Armed with mostly positive reviews, the disturbing, thought-provoking film The War Within, about a Pakistani suicide bomber who sets out to blow up Grand Central station in New York, is expanding across America reaching more than 40 cities in the next four weeks.
As Magnolia Pictures was adding more screenings, director Joseph Castelo was a little worried that some thought his film was sympathetic to the bomber. "It is very clear that Hassan (the suicide bomber brilliantly portrayed by co-writer of the film, Ayad Akhtar) creates problems for everyone around him," Castelo said. "He even destroys the family that unknowingly hosts him. His betrayals are reprehensible."
"But we have to know what goes on in the heads and hearts of young, educated people like Hassan," he added. "That is why we look deep into Hassan's motives. By no means is the film sympathetic to a suicide bomber."
The low budget film will be adding about 10 screens on the coming Friday, in cities such as Pasadena, San Diego, West Hollywood, and West Los Angeles in California; Boulder, and Denver, Colorado; Minneapolis, Minnesota and Dallas, Texas.
Featuring a raft of Indian actors such as Firdous Bamji, Sarita Choudhury, Nandana Sen and Samrat Chakrabarti in significant parts and Ajay Naidu and Aasif Mandvi in cameos, it also opens in Berkeley, Palo Alto, San Francisco in California on October 14. It will add to theatres in Washington DC, Atlanta Chicago and other cities the same week. The film will also go to many small cities with big student populations, such as Cambridge, Mass; Durham and Raleigh, NC: Colony Twin and Austin, Texas.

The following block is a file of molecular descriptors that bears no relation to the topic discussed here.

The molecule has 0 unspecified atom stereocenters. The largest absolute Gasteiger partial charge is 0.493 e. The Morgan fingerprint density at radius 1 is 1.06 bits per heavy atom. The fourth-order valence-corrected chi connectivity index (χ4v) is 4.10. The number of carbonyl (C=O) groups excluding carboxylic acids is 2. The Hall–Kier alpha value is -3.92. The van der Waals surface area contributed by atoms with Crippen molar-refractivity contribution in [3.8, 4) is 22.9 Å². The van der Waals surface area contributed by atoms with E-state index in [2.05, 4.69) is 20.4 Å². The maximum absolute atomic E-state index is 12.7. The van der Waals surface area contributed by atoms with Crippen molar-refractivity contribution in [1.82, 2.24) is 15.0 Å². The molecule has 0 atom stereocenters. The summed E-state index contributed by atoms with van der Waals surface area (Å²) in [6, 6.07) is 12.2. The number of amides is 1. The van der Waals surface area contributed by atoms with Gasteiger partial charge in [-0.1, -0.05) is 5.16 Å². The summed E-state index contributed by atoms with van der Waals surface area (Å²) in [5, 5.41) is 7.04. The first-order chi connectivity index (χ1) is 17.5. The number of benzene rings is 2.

It opened in New York on September 30 at a single theatre, grossing a moderate $10,000 in the first week.
'Perhaps to many New Yorkers, the film was too close to home, and too intimidating,' said Eamonn Bowles, President, Magnolia Pictures. 'We expect business to improve in New York in the coming days as word of mouth reveals the true nature of the film. We also expect it to get more impressive recognition elsewhere.'
Magnolia is well known for releasing provocative films that have become art-house and critical hits. Last year, it showed Jehane Noujaim's Control Room, which examined Al-Jazeera's presentation of the second Iraq war to their worldwide Arab audience. Another recent hit for Magnolia, Enron: The Smartest Guys in the Room, a blistering look at the corruption within one of America's biggest corporations, is ending its first run with about $5 million.
Bowles, who premiered the film at the Toronto International Film Festival last month, added that he wanted to make sure his film got out of the gate before other films dealing with troubles in the Muslim world were released. Paradise Now, the acclaimed film from the Cannes film festival that also deals with suicide bombing (in its case, the men are Palestinians) and the anti-war George Clooney-starrer Syriana are also to be released.
Meanwhile, The War Within has got good reviews from liberal and rightwing newspapers. 'A serious, terrifying thriller,' Lou Lumeick wrote in New York Post. 'Ayad Akhtar makes an impressive screen debut.' The New York Times declared it 'a searing, startlingly plausible film.' Reviewer Ned Martel added that 'Castelo deserves credit for staring hard at a difficult subject matter.'
The Washington Post found it to be 'a compelling and brilliantly realised evocation of a suicide bomber's world.'
Bowles also said that Magnolia did not portray the film ideologically in the market. 'We have been very careful about positioning the picture without labels.' He did not want it to be caught in the leftwing and rightwing turf battles. 'We are not waving any red flag before any ideological bull out there,' he added.
When he first read the script over a year ago, he felt the urgency of its subject and knew he would have an important film on hand, he continued. 'We wanted the film made and we wanted to release it even as we thought it was a box-office risk.'
Many conservatives who have seen the film came back learning something from it, he added. 'It portrays an urgent reality we cannot ignore,' he said. 'How long is America and the rest of the West going to think of suicide bombers 'as monomaniac, crazed people'?
The terrible bombings in London showed, even more startlingly than before, how educated and Westernised suicide bombers could be, he added.